One of the great modern myths of the Troubles, the insurgency and counterinsurgency conflict that raged in the British-ruled north of Ireland from 1966 to 2005, is the claim that the (Provisional) Irish Republican Army was eventually defeated through the combined efforts of Britain’s military, paramilitary and intelligence services, suing for peace in the early 1990s. In fact this story has only gained relative popularity and credence over the last ten years or so and was absent from most authoritative accounts and memoirs of the final “peace process” phase of the war itself, and for many years thereafter. Certainly the British Army made no real effort to challenge the talks’ policy adopted by the Conservative Party government of Margaret Thatcher in the late 1980s as it gradually accepted the existence of a military stalemate in the Six Counties and sought to reopen back-channel negotiations with the Republican Movement (following on from similar contacts in the early and mid-1980s). On the contrary, official documentation and media briefings from the period make it clear that war-weariness and despair were the primary emotions in the political and security circles of London when it came to addressing the Troubles in the late ’80s.
For those promoting the myth of a UK victory in “Northern Ireland” in the 1990s the factual history of the era has forced a turn to the murky intelligence war between the Irish Republican Army and the likes of the Royal Ulster Constabulary Special Branch, the British Army’s Intelligence Corps (and various secret units within it, notably the Force Research Unit), the Security Service (the SS; better known as MI5) and other branches of Britain’s intelligence community. Simply put, it is a lot easier to craft dubious histories based upon dubious suppositions and allegations when they are placed in the context of a world of deceit, lies and obfuscations. Consequently is is through the work of figures associated with various right-wing think tanks and pro-union groupings in London, notably the Brexit-supporting Policy Exchange, that the legend has emerged in British popular culture, a culture still unable to come to terms with the reality of the Irish-British peace process let alone the conflict that proceeded it, that “wot won it” was a legion of “James Bond”-style spies and agents directed by the genius “Ms” of Britain.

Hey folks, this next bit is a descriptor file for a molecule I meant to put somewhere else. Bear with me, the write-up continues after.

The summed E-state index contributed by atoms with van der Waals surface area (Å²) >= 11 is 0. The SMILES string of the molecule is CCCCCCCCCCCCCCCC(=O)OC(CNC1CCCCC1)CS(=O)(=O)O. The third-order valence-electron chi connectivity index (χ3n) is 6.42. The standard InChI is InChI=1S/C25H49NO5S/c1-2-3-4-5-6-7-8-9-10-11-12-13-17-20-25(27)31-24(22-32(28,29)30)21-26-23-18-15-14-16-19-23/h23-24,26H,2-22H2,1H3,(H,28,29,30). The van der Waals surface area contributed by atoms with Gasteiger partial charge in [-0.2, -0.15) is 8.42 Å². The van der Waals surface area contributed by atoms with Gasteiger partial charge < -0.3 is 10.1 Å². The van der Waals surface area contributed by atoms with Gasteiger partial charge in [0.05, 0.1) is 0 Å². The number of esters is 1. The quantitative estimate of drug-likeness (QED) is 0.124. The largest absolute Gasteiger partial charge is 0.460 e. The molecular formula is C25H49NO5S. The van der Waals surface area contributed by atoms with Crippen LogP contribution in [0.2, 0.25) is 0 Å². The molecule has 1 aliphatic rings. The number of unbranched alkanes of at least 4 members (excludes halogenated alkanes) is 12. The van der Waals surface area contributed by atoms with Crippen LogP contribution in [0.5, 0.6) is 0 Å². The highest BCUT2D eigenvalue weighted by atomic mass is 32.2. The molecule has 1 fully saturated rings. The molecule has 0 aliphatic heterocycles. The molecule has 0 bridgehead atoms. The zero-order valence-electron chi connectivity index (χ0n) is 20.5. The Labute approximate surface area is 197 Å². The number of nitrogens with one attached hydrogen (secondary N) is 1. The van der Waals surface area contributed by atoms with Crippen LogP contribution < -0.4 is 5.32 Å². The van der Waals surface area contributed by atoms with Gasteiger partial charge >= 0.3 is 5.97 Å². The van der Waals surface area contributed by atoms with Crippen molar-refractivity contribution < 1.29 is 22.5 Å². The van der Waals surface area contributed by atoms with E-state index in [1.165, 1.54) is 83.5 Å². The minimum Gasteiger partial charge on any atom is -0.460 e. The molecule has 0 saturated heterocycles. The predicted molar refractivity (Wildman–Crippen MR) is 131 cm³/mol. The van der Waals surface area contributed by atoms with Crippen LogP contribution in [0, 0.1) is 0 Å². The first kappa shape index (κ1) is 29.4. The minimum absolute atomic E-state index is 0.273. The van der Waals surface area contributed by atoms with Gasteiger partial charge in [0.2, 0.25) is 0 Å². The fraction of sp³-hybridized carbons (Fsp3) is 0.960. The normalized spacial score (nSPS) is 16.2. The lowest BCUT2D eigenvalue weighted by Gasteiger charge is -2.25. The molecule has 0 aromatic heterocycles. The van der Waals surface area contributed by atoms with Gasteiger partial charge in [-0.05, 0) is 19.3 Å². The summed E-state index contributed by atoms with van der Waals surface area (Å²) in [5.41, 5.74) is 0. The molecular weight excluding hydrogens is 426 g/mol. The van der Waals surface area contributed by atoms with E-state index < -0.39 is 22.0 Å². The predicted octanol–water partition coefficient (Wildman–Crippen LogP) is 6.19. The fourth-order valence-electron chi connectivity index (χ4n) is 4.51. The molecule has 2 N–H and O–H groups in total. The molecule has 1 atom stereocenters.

Thankfully the highly politicised need by some UK-based authors to turn what was in effect a British defeat-through-stalemate into a victory-through-informers has been challenged by a new wave of academics who have cast a very cold eye on the legend of Britain’s successes in the Troubles. Through the work of historians like Professor Paul Dixon of the University of London or Dr Niall Ó Dochartaigh of NUI Galway serious questions have been raised over the recent tabloidisation of the Troubles by some of their more ideologically-motivated colleagues or the amateur historians of the UK press. One of the highlight publications in this area is The Intelligence War against the IRA by Dr Thomas Leahy of Cardiff University. Expanding upon an earlier 257-page thesis (free to read in this link), Leahy challenges the myth of a British intelligence victory and finds it wanting. In fact a host of other factors, primarily in Ireland and primarily political, along with a confluence of changes in London and Washington, outweighed any notions of British super-spies changing the course of the conflict.
As I noted in a previous post on this subject, in 1969 Henry Kissinger summarised a long essay examining the US defeat in Vietnam with these words:
“We fought a military war; our opponents fought a political one. We sought physical attrition; our opponents aimed for our psychological exhaustion. In the process we lost sight of one of the cardinal maxims of guerrilla war: the guerrilla wins if he does not lose. The conventional army loses if it does not win.”